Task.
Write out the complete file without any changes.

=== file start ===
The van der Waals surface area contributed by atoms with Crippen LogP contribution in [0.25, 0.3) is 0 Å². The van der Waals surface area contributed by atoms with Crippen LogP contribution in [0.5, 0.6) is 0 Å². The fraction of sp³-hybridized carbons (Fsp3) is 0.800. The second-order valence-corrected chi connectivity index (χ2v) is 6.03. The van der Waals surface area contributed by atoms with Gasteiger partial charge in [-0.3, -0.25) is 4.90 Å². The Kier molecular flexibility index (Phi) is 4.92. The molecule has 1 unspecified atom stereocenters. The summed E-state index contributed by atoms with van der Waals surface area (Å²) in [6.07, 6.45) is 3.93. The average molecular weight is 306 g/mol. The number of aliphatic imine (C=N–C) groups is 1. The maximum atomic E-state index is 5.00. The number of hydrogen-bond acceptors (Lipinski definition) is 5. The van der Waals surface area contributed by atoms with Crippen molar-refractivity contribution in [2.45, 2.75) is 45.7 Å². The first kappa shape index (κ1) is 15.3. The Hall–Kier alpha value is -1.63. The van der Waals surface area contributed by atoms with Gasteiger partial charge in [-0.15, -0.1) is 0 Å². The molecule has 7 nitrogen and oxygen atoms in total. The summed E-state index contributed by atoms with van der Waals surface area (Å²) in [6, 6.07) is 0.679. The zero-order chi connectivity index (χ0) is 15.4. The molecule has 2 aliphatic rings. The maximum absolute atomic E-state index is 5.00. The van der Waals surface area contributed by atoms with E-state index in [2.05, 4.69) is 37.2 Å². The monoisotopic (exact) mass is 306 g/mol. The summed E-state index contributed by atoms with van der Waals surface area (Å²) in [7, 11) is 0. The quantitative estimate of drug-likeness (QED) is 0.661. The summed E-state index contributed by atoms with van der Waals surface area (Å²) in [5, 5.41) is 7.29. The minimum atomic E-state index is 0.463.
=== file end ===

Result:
The van der Waals surface area contributed by atoms with Crippen LogP contribution in [0.25, 0.3) is 0 Å². The van der Waals surface area contributed by atoms with Crippen LogP contribution in [0.5, 0.6) is 0 Å². The fraction of sp³-hybridized carbons (Fsp3) is 0.800. The second-order valence-corrected chi connectivity index (χ2v) is 6.03. The van der Waals surface area contributed by atoms with Gasteiger partial charge in [-0.3, -0.25) is 4.90 Å². The Kier molecular flexibility index (Phi) is 4.92. The molecule has 1 unspecified atom stereocenters. The summed E-state index contributed by atoms with van der Waals surface area (Å²) in [6.07, 6.45) is 3.93. The average molecular weight is 306 g/mol. The number of aliphatic imine (C=N–C) groups is 1. The maximum atomic E-state index is 5.00. The number of hydrogen-bond acceptors (Lipinski definition) is 5. The van der Waals surface area contributed by atoms with Crippen molar-refractivity contribution in [2.45, 2.75) is 45.7 Å². The first kappa shape index (κ1) is 15.3. The Hall–Kier alpha value is -1.63. The van der Waals surface area contributed by atoms with Gasteiger partial charge in [-0.15, -0.1) is 0 Å². The molecule has 7 nitrogen and oxygen atoms in total. The summed E-state index contributed by atoms with van der Waals surface area (Å²) in [6, 6.07) is 0.679. The zero-order chi connectivity index (χ0) is 15.4. The molecule has 2 aliphatic rings. The maximum absolute atomic E-state index is 5.00. The van der Waals surface area contributed by atoms with E-state index in [2.05, 4.69) is 37.2 Å². The monoisotopic (exact) mass is 306 g/mol. The summed E-state index contributed by atoms with van der Waals surface area (Å²) in [7, 11) is 0. The quantitative estimate of drug-likeness (QED) is 0.661. The summed E-state index contributed by atoms with van der Waals surface area (Å²) in [5, 5.41) is 7.29. The minimum atomic E-state index is 0.463.